That’s when you decide to stay in your little bubble. In your little room . . . and you even begin to love it. You think of it as your safe haven.

Until your neighbor gets shot by a stray bullet while sleeping peacefully in his bed. That’s when everything changes for you.

The unreliable security—and unbreachable limitations—of his safe room, his home, weren’t enough for Nabeel.

He had to dream—and to write.

The Power of Story

Nabeel had always loved to write. But as the war intensified and the dangers around him heightened, writing became an escape, a space where he could nurture dreams that seemed impossible to achieve.

With this in mind, he began to write his first novel, When the Jasmine Returns.

It was about fantasizing about the life I wanted to have. Studying in Med school, having a couple of close friends to share my daily life with, meeting my perfect girl, nurturing my dreams, having this cozy, lovable life. . . .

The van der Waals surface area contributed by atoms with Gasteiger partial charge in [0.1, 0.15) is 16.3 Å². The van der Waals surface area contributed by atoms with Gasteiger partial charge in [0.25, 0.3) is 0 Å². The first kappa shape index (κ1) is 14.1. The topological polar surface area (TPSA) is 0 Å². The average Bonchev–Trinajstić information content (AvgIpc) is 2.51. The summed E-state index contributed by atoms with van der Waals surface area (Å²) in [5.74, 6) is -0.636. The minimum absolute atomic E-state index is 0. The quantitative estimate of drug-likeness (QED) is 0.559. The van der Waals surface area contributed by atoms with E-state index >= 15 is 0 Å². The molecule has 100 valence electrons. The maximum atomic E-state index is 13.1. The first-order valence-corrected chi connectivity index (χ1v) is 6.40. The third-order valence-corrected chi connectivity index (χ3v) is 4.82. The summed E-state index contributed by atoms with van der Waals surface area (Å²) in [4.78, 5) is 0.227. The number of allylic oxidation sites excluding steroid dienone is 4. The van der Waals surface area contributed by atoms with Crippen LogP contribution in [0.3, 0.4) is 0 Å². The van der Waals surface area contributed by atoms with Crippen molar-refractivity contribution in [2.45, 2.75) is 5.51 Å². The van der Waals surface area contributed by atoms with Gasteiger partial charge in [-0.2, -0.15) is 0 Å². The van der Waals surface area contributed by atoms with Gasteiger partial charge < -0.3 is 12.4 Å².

Yet as he wrote, his dreams shifted. What if he could not only write a book, but publish it? What if he could share his story with the world?

What if he could help others peek into his war-torn home, to experience a narrative we’ve never heard about life in Syria?

What if his book didn’t just allow him to escape, but invited others to return with him?

What if his writing changed the world?

Nabeel realized When the Jasmine Returns wasn’t just for him anymore. He wanted to publish it, to share with the world a story that had never been told.

And his new dream dramatically changed what he wrote.

New responsibilities surfaced.

I realized I needed it to be more realistic, by not running away from the fact that this dreamy guy is living in a war-torn country.

I knew I had to insert this huge dimension into the story, for its own sake.

Writing at first was so amusing and heartwarming. Because I was writing about the life I was running to. Then I decided to write about the life I’m running from.